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> I know that you are adamantly opposed to the use of "you" but
> I still find it hard to believe that you consider these
> rewrites clearer and easier for the reader to comprehend than
> the original sentences.
> To each his or her own, I guess... Our styles are so
> different that it's probably a very good thing that we don't
> work at the same company as writer/ editor!
Craig Hass wrote:
> I'd have to agree entirely with Janice on this one, and I
> don't think this is just a matter of preference.
I agree completely with Janice and especially Craig. It's not just
preference or style. Case in point:
> "The IMD toolbar is displayed in the bottom left of the
> screen and it can be moved anywhere on the screen."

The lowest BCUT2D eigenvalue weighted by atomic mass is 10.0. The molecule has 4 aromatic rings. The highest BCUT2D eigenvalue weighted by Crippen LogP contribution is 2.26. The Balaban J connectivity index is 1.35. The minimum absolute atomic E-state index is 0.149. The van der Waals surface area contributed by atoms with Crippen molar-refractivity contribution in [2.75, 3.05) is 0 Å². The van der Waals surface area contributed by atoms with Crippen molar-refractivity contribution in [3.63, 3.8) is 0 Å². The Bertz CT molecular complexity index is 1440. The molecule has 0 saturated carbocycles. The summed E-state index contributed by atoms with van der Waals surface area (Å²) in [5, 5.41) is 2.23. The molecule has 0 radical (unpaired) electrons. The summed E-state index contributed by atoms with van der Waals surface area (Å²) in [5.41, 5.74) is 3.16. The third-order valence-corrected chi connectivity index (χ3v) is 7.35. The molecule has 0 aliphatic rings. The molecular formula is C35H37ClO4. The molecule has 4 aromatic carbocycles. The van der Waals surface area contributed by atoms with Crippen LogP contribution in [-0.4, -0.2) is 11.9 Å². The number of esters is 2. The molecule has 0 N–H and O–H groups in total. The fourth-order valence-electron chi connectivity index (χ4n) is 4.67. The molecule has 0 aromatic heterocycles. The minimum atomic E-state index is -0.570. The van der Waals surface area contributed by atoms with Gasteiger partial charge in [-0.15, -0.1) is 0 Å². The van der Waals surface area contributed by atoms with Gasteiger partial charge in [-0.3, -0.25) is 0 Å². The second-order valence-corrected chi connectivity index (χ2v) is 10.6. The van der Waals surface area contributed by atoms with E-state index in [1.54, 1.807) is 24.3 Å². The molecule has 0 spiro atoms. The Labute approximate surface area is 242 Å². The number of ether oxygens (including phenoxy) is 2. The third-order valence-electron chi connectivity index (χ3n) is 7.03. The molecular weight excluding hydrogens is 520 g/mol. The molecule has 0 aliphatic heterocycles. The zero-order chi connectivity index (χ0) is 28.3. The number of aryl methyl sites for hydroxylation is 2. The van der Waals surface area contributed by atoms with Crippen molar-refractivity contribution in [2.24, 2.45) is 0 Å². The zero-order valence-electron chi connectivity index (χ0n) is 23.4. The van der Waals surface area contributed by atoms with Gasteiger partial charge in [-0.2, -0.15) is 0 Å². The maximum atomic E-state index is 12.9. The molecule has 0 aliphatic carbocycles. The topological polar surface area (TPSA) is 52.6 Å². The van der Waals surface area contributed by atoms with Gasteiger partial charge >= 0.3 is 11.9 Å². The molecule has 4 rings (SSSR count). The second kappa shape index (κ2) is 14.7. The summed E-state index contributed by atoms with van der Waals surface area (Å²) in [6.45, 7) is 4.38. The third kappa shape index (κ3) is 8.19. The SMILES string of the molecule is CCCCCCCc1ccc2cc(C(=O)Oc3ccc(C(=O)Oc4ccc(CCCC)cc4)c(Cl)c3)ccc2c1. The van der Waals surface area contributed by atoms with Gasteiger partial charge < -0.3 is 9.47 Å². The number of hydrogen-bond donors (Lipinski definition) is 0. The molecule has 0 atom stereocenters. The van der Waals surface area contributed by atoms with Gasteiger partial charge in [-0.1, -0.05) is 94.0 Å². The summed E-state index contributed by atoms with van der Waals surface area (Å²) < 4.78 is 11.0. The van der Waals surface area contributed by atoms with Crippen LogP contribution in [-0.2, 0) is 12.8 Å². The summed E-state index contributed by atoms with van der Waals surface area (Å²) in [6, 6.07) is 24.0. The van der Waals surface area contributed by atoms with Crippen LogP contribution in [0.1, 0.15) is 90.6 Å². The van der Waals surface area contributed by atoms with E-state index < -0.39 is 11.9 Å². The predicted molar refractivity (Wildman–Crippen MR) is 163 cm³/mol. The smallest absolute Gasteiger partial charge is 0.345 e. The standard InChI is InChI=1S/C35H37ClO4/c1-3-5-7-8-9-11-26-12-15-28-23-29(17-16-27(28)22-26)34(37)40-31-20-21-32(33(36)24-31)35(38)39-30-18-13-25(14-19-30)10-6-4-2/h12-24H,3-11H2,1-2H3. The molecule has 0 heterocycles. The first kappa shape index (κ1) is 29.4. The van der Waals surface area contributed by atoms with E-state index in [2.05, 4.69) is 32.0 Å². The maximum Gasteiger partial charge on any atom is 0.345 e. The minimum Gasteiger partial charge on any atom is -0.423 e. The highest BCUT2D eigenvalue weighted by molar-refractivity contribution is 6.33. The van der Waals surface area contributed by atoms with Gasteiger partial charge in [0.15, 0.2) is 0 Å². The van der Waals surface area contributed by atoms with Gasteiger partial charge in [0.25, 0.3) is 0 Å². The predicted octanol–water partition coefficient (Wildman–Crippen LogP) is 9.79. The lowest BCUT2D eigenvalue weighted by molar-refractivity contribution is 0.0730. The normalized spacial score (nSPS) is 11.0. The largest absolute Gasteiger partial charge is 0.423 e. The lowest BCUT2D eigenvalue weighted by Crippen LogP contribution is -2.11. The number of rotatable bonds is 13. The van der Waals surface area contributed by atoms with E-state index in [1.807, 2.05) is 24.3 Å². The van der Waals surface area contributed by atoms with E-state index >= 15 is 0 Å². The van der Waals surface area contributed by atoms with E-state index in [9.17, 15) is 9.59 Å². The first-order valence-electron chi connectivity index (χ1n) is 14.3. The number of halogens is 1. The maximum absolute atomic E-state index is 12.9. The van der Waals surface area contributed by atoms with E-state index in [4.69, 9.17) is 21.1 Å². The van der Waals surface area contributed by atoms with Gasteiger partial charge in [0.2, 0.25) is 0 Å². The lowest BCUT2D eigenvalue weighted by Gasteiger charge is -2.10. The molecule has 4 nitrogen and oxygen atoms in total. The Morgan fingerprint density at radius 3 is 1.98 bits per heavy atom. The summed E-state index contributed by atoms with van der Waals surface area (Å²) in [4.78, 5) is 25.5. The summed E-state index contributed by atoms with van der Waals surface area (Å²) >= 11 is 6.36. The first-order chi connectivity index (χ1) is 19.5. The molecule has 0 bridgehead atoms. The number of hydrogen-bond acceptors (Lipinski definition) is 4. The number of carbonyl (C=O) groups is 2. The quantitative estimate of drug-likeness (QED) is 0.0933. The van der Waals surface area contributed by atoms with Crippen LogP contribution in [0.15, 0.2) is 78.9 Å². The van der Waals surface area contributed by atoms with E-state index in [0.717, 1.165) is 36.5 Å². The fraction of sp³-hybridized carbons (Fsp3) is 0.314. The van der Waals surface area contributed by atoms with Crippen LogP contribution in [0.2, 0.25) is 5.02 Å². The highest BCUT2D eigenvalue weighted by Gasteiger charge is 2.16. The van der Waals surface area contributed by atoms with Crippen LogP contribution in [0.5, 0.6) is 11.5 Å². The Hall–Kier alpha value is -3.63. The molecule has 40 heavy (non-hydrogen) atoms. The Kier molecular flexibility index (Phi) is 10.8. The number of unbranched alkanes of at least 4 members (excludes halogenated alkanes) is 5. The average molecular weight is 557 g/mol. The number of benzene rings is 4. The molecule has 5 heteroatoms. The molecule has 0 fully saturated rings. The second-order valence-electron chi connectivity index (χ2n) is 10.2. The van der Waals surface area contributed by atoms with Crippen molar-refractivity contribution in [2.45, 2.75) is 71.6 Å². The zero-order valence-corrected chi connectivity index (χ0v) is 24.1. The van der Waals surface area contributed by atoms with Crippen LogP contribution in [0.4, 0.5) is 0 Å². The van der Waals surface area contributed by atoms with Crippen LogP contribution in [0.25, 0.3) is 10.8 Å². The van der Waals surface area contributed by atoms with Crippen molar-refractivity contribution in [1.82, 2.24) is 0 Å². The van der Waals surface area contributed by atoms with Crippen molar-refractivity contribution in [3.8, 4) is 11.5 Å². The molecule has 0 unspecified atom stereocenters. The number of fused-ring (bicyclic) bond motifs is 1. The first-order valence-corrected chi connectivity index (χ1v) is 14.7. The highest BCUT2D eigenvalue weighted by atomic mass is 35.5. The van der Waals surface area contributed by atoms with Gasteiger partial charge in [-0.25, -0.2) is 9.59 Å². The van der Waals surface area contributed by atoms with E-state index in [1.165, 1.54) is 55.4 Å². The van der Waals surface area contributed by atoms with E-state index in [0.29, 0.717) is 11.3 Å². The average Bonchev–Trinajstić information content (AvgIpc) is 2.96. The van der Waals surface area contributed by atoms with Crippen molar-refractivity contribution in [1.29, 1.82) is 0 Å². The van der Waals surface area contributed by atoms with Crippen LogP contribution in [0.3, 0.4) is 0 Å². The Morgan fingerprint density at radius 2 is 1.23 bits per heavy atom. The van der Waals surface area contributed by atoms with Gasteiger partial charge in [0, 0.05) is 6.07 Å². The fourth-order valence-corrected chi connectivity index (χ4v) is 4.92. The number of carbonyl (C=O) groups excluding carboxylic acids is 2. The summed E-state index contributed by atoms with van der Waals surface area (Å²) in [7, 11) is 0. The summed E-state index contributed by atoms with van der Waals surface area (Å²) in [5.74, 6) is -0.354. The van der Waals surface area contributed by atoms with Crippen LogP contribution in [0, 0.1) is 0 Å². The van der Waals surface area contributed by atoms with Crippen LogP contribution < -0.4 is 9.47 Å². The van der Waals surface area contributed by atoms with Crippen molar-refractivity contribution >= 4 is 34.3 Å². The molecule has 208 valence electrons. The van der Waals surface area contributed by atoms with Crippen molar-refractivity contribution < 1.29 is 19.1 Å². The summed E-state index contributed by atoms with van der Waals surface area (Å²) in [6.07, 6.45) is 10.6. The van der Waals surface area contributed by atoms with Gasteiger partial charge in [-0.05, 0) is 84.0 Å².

> Or "...and is movable anywhere..." for a slightly awkward
> avoidance of "can be," which may seem passive.
Sentences don't "seem passive" -- they either are or they aren't. A
sentence is in the passive voice when the subject of the sentence is the
object (or indirect object) of the action. Passive voice uses a form of
the verb "to be," generally followed by a past participle. Clearly,
"toolbar ... is displayed" and "toolbar ... can be moved" *are* passive
voice. Not because I have a "gut feeling," or a "sense," or they "seem"
passive, but because they _fit the definition_ of passive voice.
Words mean things. Not everything is a matter of taste or preference.
This isn't Through the Looking Glass.
Pedants 'r Us ;-)
Richard G. Combs
Senior Technical Writer
richardDOTcombs AT polycomDOTcom
rgcombs AT gmailDOTcom
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